Sound Not Working on Your Mac? Easy Fixes for Audio Problems
Audio glitches, internal components making strange sounds, problems with connecting an external audio device, or sound not working at all are some of the common Mac sound issues you may encounter.
At times, misconfigured apps or settings can result in static in your audio output, inability to change the volume, lack of stereo output, or even no output at all. Here’s a list of fixes to resolve sound problems on your Mac.
No Sound on Mac? Check the Volume First
Before you spend all day resolving a non-existent issue, check the volume and make sure it’s not muted. Press and hold the F12 button to increase the volume, or use the slider in the menu bar to adjust it.
Additionally, check your computer’s audio port to ensure that you haven’t forgotten about any connected headphones or other external devices.
Choose the Right Audio Device
If your Mac’s sound is still not working after the basic troubleshooting above, we’ll next find whether the sound problem is system-wide or only in a particular app.
When you can’t hear anything after plugging in your headphones, microphone, or any other external device, you must check the input/output audio device settings. Sometimes your Mac might select the wrong device due to incorrect configuration, driver incompatibility, conflicts, or other reasons.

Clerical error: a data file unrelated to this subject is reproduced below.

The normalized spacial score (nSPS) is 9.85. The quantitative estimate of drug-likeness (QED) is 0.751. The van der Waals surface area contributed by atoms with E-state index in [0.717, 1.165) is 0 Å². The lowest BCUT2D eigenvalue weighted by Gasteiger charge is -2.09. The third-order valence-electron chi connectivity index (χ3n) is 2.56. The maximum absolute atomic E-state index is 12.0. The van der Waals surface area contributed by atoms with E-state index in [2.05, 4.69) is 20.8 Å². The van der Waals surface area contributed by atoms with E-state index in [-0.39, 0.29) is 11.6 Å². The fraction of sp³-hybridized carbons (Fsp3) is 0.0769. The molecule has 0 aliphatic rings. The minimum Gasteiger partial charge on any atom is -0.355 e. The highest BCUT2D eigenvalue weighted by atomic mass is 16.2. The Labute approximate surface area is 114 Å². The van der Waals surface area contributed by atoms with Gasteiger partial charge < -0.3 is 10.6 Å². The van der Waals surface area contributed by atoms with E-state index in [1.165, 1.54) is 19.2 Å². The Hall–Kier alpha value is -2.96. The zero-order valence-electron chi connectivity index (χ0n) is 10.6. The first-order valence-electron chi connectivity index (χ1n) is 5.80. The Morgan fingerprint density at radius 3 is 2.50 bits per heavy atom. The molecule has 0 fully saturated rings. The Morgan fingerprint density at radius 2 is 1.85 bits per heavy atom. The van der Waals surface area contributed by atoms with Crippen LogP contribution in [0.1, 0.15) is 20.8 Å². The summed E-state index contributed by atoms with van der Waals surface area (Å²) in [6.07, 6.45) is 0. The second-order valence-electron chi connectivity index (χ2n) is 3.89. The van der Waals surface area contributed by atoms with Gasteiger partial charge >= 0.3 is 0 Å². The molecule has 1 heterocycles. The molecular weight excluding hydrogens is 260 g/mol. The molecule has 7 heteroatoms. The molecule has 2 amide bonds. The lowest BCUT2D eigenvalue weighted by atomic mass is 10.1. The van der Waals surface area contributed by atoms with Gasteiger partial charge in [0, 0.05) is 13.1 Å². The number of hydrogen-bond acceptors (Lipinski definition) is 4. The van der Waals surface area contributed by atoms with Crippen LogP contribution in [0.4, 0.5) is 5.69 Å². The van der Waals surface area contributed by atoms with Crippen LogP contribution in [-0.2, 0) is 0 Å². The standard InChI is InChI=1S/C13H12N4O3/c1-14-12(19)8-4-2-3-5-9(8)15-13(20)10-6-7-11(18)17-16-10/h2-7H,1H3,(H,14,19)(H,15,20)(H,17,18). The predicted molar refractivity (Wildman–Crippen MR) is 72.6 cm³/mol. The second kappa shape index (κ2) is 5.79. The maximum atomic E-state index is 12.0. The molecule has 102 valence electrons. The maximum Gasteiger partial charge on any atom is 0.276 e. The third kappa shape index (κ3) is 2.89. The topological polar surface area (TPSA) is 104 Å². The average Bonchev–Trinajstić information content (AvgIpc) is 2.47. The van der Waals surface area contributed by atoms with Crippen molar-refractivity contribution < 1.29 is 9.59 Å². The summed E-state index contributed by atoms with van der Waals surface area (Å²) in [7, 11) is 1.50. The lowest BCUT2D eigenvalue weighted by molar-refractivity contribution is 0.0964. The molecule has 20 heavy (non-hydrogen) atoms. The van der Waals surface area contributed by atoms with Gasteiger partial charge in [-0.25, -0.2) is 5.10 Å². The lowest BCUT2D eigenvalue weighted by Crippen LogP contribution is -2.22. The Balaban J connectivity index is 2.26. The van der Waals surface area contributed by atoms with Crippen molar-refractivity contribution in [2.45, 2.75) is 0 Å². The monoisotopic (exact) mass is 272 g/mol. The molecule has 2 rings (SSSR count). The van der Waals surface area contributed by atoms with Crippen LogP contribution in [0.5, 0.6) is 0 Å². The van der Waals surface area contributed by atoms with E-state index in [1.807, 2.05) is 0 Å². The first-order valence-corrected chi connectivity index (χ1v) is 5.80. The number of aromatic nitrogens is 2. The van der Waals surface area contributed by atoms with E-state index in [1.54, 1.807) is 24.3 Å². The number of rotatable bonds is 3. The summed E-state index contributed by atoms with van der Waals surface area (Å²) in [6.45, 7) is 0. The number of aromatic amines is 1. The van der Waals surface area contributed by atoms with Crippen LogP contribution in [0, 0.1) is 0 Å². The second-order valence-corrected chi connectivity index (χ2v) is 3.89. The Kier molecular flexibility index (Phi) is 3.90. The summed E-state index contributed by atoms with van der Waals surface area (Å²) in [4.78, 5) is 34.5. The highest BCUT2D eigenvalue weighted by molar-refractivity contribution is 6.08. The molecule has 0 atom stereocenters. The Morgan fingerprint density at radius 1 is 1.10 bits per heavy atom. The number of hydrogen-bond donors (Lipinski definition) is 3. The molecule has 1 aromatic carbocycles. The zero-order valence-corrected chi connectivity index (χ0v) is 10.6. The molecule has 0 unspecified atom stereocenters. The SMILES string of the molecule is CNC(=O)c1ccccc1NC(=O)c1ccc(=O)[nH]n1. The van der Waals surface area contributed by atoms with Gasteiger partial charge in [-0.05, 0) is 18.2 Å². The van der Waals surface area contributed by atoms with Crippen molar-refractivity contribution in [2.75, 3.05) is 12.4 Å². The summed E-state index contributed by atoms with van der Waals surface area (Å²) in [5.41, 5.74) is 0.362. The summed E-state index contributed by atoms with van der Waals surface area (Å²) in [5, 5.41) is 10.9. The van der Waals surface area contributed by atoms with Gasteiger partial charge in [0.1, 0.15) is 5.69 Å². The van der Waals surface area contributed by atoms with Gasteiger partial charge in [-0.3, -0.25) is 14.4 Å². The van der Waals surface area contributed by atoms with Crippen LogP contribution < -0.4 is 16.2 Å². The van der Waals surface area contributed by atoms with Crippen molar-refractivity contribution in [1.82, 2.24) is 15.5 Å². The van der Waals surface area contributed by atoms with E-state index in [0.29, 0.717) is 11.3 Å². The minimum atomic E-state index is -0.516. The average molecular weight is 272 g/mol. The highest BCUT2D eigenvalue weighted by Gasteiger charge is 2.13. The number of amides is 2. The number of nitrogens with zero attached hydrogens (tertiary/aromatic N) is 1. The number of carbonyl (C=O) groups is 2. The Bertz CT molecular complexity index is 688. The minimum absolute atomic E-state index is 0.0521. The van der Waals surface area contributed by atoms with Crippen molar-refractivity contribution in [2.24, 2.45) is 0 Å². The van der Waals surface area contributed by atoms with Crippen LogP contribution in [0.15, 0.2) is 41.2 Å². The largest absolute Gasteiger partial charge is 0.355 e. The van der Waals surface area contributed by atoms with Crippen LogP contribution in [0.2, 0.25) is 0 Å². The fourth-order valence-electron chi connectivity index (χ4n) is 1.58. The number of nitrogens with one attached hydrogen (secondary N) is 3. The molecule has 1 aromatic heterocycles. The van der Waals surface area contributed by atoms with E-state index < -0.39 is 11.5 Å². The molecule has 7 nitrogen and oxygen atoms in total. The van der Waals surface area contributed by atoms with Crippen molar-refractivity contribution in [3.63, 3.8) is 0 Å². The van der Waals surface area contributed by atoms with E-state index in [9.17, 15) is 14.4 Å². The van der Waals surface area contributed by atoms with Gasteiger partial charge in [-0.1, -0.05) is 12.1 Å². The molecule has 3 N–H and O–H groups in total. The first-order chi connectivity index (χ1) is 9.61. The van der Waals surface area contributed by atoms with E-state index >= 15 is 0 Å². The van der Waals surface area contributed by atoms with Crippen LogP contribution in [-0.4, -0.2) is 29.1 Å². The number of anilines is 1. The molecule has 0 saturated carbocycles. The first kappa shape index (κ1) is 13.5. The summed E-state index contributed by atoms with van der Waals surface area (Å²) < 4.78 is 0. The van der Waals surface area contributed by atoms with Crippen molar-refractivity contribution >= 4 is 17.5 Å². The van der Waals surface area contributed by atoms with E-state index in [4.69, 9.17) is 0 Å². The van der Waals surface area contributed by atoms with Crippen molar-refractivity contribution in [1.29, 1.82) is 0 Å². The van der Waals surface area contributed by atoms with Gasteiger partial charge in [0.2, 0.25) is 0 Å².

From the Apple menu, launch System Preferences and select Sound. Jump to the Input tab to check the input audio device settings. Make sure you have the correct input device for your audio selected.
Repeat the same procedure for the output audio device settings. A common mistake is unknowingly having a Bluetooth device connected, so audio plays to that instead of through your Mac’s speakers.
Sometimes simply switching from one output to another can also fix the problem. Also, try unplugging and reconnecting your audio devices. Remember to uncheck the Mute option and adjust the output again.
You’ll get a better view of all output devices through the Audio MIDI Setup utility. Open the app (search for it using Spotlight with Cmd + Space) and choose Built-in Output. In here, you can configure the audio channel, bit-depth, format, and rate.
If your sound is acting funny, tweak the audio settings. After you’ve made changes, quit the app and try playing your audio again.
Reset Core Audio
Apple’s documentation defines Core Audio as a set of software frameworks designed to handle the audio needs in apps. This includes recording, editing, playback, signal processing, compression and decompression, and more.
On Mac, coreaudiod is the launchdaemon that powers Core Audio. Daemons typically run as root in the background, whether you’re logged in or not. Their process names end with the letter “d”. We’ve covered more about launchdaemons and their implications on macOS if you’re interested.
If the sound stops working or becomes distorted (crackling or noisy), then restarting the coreaudiod process should solve your problem. This effectively resets the sound on your Mac, and you can quit the processes in two ways.